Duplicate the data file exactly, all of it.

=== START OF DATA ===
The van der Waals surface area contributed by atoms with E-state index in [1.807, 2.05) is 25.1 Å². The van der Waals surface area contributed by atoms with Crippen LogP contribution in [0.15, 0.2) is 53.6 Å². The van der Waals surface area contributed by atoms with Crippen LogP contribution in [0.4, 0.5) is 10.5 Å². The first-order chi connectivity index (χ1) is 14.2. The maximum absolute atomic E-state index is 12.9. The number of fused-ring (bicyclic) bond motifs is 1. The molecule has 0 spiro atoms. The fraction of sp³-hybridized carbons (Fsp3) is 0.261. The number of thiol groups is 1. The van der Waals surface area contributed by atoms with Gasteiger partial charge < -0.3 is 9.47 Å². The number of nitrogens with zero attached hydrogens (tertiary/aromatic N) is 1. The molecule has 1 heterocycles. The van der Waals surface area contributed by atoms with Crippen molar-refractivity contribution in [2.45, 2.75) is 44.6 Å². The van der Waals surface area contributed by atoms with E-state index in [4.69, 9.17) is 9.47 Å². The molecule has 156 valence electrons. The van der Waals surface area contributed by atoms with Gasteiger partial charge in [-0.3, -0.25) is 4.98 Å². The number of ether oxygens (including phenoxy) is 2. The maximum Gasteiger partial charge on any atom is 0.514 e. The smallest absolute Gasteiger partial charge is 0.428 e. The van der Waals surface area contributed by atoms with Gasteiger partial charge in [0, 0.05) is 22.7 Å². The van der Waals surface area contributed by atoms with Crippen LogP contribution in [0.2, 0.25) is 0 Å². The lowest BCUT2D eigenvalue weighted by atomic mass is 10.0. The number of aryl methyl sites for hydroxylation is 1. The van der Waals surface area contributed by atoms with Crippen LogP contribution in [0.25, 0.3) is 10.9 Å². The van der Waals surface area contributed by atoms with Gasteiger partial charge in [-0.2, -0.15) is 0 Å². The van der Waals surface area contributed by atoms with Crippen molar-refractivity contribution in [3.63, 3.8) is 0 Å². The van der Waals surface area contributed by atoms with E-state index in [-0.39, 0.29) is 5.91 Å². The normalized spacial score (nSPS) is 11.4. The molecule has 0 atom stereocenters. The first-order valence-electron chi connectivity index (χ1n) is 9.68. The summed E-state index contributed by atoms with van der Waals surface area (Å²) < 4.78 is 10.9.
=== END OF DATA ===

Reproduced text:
The van der Waals surface area contributed by atoms with E-state index in [1.807, 2.05) is 25.1 Å². The van der Waals surface area contributed by atoms with Crippen LogP contribution in [0.15, 0.2) is 53.6 Å². The van der Waals surface area contributed by atoms with Crippen LogP contribution in [0.4, 0.5) is 10.5 Å². The first-order chi connectivity index (χ1) is 14.2. The maximum absolute atomic E-state index is 12.9. The number of fused-ring (bicyclic) bond motifs is 1. The molecule has 0 spiro atoms. The fraction of sp³-hybridized carbons (Fsp3) is 0.261. The number of thiol groups is 1. The van der Waals surface area contributed by atoms with Gasteiger partial charge < -0.3 is 9.47 Å². The number of nitrogens with zero attached hydrogens (tertiary/aromatic N) is 1. The molecule has 1 heterocycles. The van der Waals surface area contributed by atoms with Crippen molar-refractivity contribution in [2.45, 2.75) is 44.6 Å². The van der Waals surface area contributed by atoms with E-state index in [4.69, 9.17) is 9.47 Å². The molecule has 156 valence electrons. The van der Waals surface area contributed by atoms with Gasteiger partial charge in [-0.3, -0.25) is 4.98 Å². The number of ether oxygens (including phenoxy) is 2. The maximum Gasteiger partial charge on any atom is 0.514 e. The smallest absolute Gasteiger partial charge is 0.428 e. The van der Waals surface area contributed by atoms with Gasteiger partial charge in [0, 0.05) is 22.7 Å². The van der Waals surface area contributed by atoms with Crippen LogP contribution in [0.2, 0.25) is 0 Å². The lowest BCUT2D eigenvalue weighted by atomic mass is 10.0. The number of aryl methyl sites for hydroxylation is 1. The van der Waals surface area contributed by atoms with Crippen LogP contribution in [0.25, 0.3) is 10.9 Å². The van der Waals surface area contributed by atoms with Gasteiger partial charge in [-0.2, -0.15) is 0 Å². The van der Waals surface area contributed by atoms with Crippen molar-refractivity contribution in [3.63, 3.8) is 0 Å². The van der Waals surface area contributed by atoms with E-state index in [-0.39, 0.29) is 5.91 Å². The normalized spacial score (nSPS) is 11.4. The molecule has 0 atom stereocenters. The first-order valence-electron chi connectivity index (χ1n) is 9.68. The summed E-state index contributed by atoms with van der Waals surface area (Å²) < 4.78 is 10.9.